Blu-ray and HD-DVD Region Codes: What to Know

Blu-ray Disc and HD-DVD playback restrictions

When you buy a DVD or Blu-ray disc, you assume it will play on your DVD or Blu-ray disc player. However, depending on where you purchased the player or disc, that may not always be the case.

Blu-ray Disc Region Coding

Blu-ray has a Region Coding scheme which affects whether you can play certain discs on your player. However, it is more logical than the DVD Region Code structure.

For Blu-ray Discs, there are three regions:

Region A: U.S., Japan, Latin America, East Asia (except China).

Region B: Europe, Africa, Australia, New Zealand

Region C: China, Russia, India, Remaining countries.

Blu-ray Disc Region Code Map
Public Domain via Wikimedia Commons

Not all Blu-ray Discs are released with region coding. This means you may be able to play a non-region coded disc from another area of the World.

However, keep in mind that select Blu-ray Discs may contain standard resolution supplementary materials (such as the making of, interviews, behind the scenes, deleted scenes, etc.) in NTSC or PAL.

If you are in an NTSC-based country, you may not be able to access material in the special features section of the Blu-ray Disc that is recorded in the PAL format (see a list of PAL countries). Also, make sure if the film or program is in another language, that there are subtitles, or an alternate audio track, included in your language.

Ultra HD Blu-ray and Region Coding

Unlike DVD and Blu-ray, Ultra HD Blu-ray Discs aren't region coded – you should be able to play any Ultra HD Blu-ray Disc on any Ultra HD Blu-ray Disc player.

Although Ultra HD Discs aren't region coded, and you can play Blu-rays and DVDs on an Ultra HD player, the players are still subject to Blu-ray and DVD region code playback restrictions unless specific Blu-ray or DVD discs are region code free, or you purchase an Ultra HD Blu-ray disc player that is region code free for Blu-ray and DVD playback.

You can play the appropriately region coded Blu-ray and DVD on an Ultra HD Blu-ray player but you can't play an Ultra HD Blu-ray disc on a standard Blu-ray or DVD player.

HD-DVD and Region Coding

HD-DVD was officially discontinued in 2008. However, information on HD-DVD with regards to region coding is contained in this article for reference. There are still HD-DVD player owners who may need this information, as HD-DVD players and discs are still sold and traded on the secondary market.

When the HD-DVD format was introduced, it was indicated that region coding may be implemented but was never announced, thus HD-DVD titles were never region coded.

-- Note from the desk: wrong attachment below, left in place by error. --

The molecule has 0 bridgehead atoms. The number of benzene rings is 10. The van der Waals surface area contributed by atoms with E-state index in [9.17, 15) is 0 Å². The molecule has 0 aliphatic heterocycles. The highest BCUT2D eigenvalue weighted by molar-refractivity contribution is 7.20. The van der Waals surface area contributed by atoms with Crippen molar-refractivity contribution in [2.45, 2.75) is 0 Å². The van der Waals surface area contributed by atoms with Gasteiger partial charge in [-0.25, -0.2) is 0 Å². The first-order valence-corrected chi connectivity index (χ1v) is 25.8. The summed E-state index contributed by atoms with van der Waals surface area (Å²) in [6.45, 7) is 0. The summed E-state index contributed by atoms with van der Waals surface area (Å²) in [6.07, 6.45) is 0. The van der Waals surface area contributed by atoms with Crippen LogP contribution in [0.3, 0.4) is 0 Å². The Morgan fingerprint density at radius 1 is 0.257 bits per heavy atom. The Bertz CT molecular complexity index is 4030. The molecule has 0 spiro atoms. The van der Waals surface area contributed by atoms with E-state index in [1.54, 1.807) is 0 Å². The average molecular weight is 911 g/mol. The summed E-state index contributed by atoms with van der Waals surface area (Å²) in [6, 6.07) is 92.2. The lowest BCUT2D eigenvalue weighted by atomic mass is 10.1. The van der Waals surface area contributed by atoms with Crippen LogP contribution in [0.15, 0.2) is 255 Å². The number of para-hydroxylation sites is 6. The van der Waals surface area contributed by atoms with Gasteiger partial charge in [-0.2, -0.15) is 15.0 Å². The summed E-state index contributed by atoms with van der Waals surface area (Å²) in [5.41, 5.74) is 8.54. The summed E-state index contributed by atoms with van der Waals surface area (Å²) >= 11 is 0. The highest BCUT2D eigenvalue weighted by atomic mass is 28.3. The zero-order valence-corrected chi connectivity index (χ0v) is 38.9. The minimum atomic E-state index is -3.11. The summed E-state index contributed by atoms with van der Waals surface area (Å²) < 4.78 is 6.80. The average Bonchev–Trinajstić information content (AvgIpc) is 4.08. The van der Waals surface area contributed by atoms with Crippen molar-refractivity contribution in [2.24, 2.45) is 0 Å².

However, even though HD-DVDs aren't region coded, if they are from another part of the World, they may not always play on a North American HD-DVD player or vice versa, but most do.

The Reason for Region Coding

The reason for region coding boils down to the money involved in release dates and distribution agreements.

Different Release Dates

In some cases films are released to movie theaters at different times in different parts of the world – the Summer blockbuster in the U.S. may be the Christmas blockbuster overseas.

Films are also sometimes released in cinemas in Europe or Asia before they are released in the U.S. If that occurs, the DVD or Blu-ray version of the movie may be out overseas, while still showing in theaters in the U.S. (this can also occur in reverse).

Distribution Agreements

Even if there is no movie theater release date conflict for a specific film around the World, the DVD or Blu-ray Disc version may still be region coded to preserve disc distribution rights.

Although the film is made by a specific studio for worldwide distribution, that same studio may assign the Blu-ray or DVD distribution rights to different media companies in different parts of the World. For example, Media Company "A" might have the distribution rights for the U.S., while Media Company "B" might have the distribution rights in the UK or China.

To preserve the financial integrity of theatrical and disc distribution of a particular film, region coding is implemented to restrict the importation of discs from one region to another that would affect the profits of the legal distributor of the disc in that region.

Although this important for DVD and Blu-ray Discs, since HD-DVD never had a major impact on the market, the fact that what discs there are (about 200 were made) not region coded is no longer important, since the format was discontinued less than two years after its introduction.